CODE’s Follow The Money Tracks N50bn in Six States.

By Gift Olivia Samuel The Sight News

ABUJA: A non-governmental organization, Connected Development (CODE) has disclosed that its initiative Follow The Money recently tracked resources budgeted for Education, Healthcare and access to Water Sanitation and Hygiene (WASH) to the tune of N50 billion in six states.

This was disclosed at a stakeholders town hall meeting on the Youth Organizing Leadership (YOL) Project— a gender responsive approach to tracking development projects in Nigeria, where stakeholders from the civil society and the government were brought together to analyze findings from across the states, to provide directions for improved service delivery.

CODE’s Senior Programmes Manager, Lucy James Abagi, noted that CODE built the capacity of 35 young people and over 120 youth have been trained so far across Enugu, FCT, Borno, Akwa Ibom, Kaduna, Lagos, to take ownership of tracking projects to improve service delivery.

According to her, “Our champions across the six states identified projects from the budget and from their tender processes, they did some tracking and provided oversight across these states for these projects.

“For instance in Enugu state we had projects being identified from the Accountant General’s report. Our team encountered a bottleneck because we could not assess the tender documents that speak to the specific locations of these projects. We sent FOI letters in Enugu state and the state government did not respond to these FOI letters to tell us where these projects are being sited.

“In Borno state, we had a little bit of success stories because the government opened up their books and provided details of where these projects are and our teams were able to provide oversight on these projects and the four projects that were identified have been completed and some are ongoing.

“In the FCT, our team identified the projects, although we were not able to assess how much was allocated to each of these projects but we were able to track the projects to completion.

“In states like Akwa Ibom, we didn’t have access to the tender documents, we couldn’t assess how much these monies were. We were only able to just look at the budget and pick up the budget items because that is too vague and will not speak specifically to location data, benefiting communities and the amount of the budget”, she said.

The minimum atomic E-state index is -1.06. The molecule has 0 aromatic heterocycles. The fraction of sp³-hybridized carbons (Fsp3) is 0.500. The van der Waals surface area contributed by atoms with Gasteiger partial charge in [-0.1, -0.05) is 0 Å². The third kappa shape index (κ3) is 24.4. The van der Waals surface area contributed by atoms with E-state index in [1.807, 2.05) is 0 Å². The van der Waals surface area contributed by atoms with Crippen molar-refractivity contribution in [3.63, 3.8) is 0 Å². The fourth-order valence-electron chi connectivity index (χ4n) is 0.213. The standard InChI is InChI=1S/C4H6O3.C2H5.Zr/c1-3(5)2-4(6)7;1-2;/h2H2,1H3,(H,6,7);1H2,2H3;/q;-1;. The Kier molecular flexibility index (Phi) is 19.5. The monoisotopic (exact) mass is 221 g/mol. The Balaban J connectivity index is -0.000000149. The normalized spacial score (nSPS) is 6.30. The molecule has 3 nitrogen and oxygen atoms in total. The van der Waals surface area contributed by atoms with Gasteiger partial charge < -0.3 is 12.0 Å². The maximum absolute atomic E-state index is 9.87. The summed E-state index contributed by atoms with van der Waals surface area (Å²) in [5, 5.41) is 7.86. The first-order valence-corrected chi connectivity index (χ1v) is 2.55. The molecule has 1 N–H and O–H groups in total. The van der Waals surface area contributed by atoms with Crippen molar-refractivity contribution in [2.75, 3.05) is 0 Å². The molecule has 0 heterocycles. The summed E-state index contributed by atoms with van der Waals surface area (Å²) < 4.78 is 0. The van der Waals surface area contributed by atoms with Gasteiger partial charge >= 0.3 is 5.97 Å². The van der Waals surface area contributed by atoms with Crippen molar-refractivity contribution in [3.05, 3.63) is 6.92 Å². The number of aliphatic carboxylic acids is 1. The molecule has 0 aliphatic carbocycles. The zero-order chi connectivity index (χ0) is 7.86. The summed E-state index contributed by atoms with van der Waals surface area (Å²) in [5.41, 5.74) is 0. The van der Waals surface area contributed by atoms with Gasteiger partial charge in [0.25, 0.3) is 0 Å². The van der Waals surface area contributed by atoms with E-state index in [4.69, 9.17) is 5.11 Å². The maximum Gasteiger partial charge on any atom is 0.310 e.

She further noted that their conclusion across board is that the government needs to open up their books, as most of these states are signed up to the Open Government Partnership (OGP) and the Freedom of Information law has been domesticated in Nigeria, adding that the states need to respond to questions around service delivery.

Abagi pointed out that it is important for states and the federal government to take into cognizance the fact that young people are the change that we seek in Nigeria, urging them to open up a process that allows young people to be part of the decision making processes in the states.

She called on the youth to wake up to their responsibilities and start taking part in the processes of governance in their states, take ownership of the process, understand the system and take part in tracking. “Young people need to keep demanding, find their way into the budget system and find out how much their states are earmarking for projects that will directly impact them, if not there will be no change”.

On the part of the government, she said, “The government needs to strengthen the relationship between themselves and benefiting communities by discovering the priority needs of the communities before budgeting so that the communities will take ownership of the projects”.

Speaking on the “Subnational Budget Planning and Implementation in the Era of Open Government Partnership: The Role of Nigerian Youths”, Tijah Bolton-Akpan said the reason for engaging in the budget discuss as it has to do with the subnational tiers of government is because they are the most relevant to citizens and pushing the conversation to that level makes citizens become involved in the budget and government processes.

He called for the FOI laws to be used in states that have them, adding that in states that the law doesn’t exist, there is the need to push for enactment of such laws such as—the public procurement laws, Fiscal Responsibility law and the FOI.

According to him, “Young people should take the lead on this, they should be involved because it is their future and tomorrow that is being shortchanged and it is important that they are able to be at the forefront”.

The Youth Organizing Leadership (YOL) Project is supported by Action Aid.

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